Fumarylacetoacetate hydrolase (Fah) encodes the last enzyme in the tyrosine catabolism pathway, and Fah deficiency causes hepatocyte death through toxin accumulation17. Human hepatocytes can robustly repopulate the Fah mutant mouse liver in the FRG (Fah-/-Rag2-/-IL2g-/-) mouse18,19, which have been used to model human metabolism, liver injury, gene regulation, drug toxicity, and hepatotropic infections (reviewed in20). However, the role of the human immune system in these processes cannot be investigated because the current FRG mice in the C57/B6 background only poorly support the engraftment of human hematopoietic stem cells. More importantly, the mouse Sirpa gene is genetically linked with the Rag1 and Rag2 genes, making it extremely difficult to derive NRG-Fah mutant mice with the NOD Sirpa allele by genetic crossing. The ability to introduce additional mutations directly in embryos from NRG or NSG mice would greatly facilitate further improvements in humanized mouse models.

Novel approaches, such as zinc finger nuclease (ZFN), transcription activator-like effector nucleases (TALENs), and CRISPR/Cas9 nucleases, have greatly accelerated the production of genetically modified mice using direct injection of DNA or mRNA into one-cell stage embryos21,22,23,24,25, allowing construction of knockout mice by directly manipulating a small number of embryos.

Here, we report a strategy to directly inactivate the Fah gene in NRG mice by combining IVF and CRISPR/Cas technologies. With IVF, sufficient numbers of fertilized embryos were obtained for microinjecting gRNA, Cas9 mRNA and single strand DNA (ssDNA). A high success rate (>80%) of allele modifications was detected in the offspring, and the modified alleles were germline transmissible. Germline transmissible NRG-Fah mutant mice were generated in only 16 weeks. We have thus established a protocol to rapidly introduce genetic mutations directly in NRG mice, which can also be adapted to other mouse strains and other species.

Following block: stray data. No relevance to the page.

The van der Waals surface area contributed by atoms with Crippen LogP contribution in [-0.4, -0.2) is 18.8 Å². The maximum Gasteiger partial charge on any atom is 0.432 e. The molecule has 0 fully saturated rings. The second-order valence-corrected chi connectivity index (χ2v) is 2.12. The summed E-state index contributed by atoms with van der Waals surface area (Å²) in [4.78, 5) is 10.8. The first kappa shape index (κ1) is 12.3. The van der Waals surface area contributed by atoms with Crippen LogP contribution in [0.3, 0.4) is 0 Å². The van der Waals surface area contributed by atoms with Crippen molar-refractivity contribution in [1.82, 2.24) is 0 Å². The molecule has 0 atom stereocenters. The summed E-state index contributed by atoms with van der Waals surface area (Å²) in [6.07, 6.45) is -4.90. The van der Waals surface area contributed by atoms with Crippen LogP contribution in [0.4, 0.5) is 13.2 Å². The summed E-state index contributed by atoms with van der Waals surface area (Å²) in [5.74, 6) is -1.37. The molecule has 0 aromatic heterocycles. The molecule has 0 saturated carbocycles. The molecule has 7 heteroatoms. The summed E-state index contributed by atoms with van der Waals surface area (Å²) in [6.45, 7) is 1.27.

Results

Generation of gRNAs targeting the mouse Fah gene

The murine Fah gene has 14 exons and encodes a 419 amino acid hydrolase responsible for the degradation of fumarylacetoacetic acid to fumarate and acetoacetate in the last step of the tyrosine catabolism pathway. To introduce a null mutation in the Fah gene in the NRG background, exon 5 was chosen as previously reported26. Three gRNAs targeting the exon 5 splice donor sequence and coding region were selected (Fig. 1a). Two complementary oligo DNAs were annealed and inserted into BsaI linearized vectors pT7-BsaI-gRNA-Kan. The gRNAs were generated in vitro with T7 RNA polymerase using the linearized DNA as template. The function of each guide RNA was tested in vitro by mixing the gRNA, Cas9 protein and a PCR segment (650 bp) covering the three gRNA target sites. As illustrated in Fig. 1b, all three gRNAs can direct Cas9 cleavage of their target sites in vitro. The cutting efficiency was analyzed using a DNA TapeStation (Fig. 1c). No cleavage was observed when only Cas9 was added. However, DNA cleavage was observed when each gRNA was added, indicating all three gRNAs were functional. The cutting efficiencies of gRNA1, 2 and 3 are 54.26%, 23.15% and 42.05%, respectively.